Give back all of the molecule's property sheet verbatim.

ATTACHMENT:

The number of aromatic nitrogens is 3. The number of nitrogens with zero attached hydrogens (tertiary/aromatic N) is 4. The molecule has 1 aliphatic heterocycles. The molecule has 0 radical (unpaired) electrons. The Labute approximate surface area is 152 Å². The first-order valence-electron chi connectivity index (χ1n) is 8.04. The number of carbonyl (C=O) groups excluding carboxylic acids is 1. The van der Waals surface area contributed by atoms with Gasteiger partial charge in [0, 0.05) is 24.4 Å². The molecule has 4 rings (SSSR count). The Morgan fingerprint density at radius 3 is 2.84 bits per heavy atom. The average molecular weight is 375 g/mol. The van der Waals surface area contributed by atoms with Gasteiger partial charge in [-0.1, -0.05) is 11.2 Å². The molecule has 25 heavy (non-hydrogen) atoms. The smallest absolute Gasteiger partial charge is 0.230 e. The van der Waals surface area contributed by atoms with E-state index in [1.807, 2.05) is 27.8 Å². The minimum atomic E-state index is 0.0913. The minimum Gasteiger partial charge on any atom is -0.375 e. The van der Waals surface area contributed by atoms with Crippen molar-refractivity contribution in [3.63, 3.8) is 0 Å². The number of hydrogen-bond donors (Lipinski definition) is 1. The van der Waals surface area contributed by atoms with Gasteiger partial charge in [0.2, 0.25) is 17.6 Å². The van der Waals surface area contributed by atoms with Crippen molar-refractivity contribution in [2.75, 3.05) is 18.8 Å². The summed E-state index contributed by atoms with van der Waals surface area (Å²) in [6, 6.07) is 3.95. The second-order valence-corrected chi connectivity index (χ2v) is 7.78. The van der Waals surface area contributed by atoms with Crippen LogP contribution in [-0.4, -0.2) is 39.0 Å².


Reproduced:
The number of aromatic nitrogens is 3. The number of nitrogens with zero attached hydrogens (tertiary/aromatic N) is 4. The molecule has 1 aliphatic heterocycles. The molecule has 0 radical (unpaired) electrons. The Labute approximate surface area is 152 Å². The first-order valence-electron chi connectivity index (χ1n) is 8.04. The number of carbonyl (C=O) groups excluding carboxylic acids is 1. The van der Waals surface area contributed by atoms with Gasteiger partial charge in [0, 0.05) is 24.4 Å². The molecule has 4 rings (SSSR count). The Morgan fingerprint density at radius 3 is 2.84 bits per heavy atom. The average molecular weight is 375 g/mol. The van der Waals surface area contributed by atoms with Gasteiger partial charge in [-0.1, -0.05) is 11.2 Å². The molecule has 25 heavy (non-hydrogen) atoms. The smallest absolute Gasteiger partial charge is 0.230 e. The van der Waals surface area contributed by atoms with E-state index in [1.807, 2.05) is 27.8 Å². The minimum atomic E-state index is 0.0913. The minimum Gasteiger partial charge on any atom is -0.375 e. The van der Waals surface area contributed by atoms with Crippen molar-refractivity contribution in [3.63, 3.8) is 0 Å². The number of hydrogen-bond donors (Lipinski definition) is 1. The van der Waals surface area contributed by atoms with Gasteiger partial charge in [0.2, 0.25) is 17.6 Å². The van der Waals surface area contributed by atoms with Crippen molar-refractivity contribution in [2.75, 3.05) is 18.8 Å². The summed E-state index contributed by atoms with van der Waals surface area (Å²) in [6, 6.07) is 3.95. The second-order valence-corrected chi connectivity index (χ2v) is 7.78. The van der Waals surface area contributed by atoms with Crippen LogP contribution in [-0.4, -0.2) is 39.0 Å².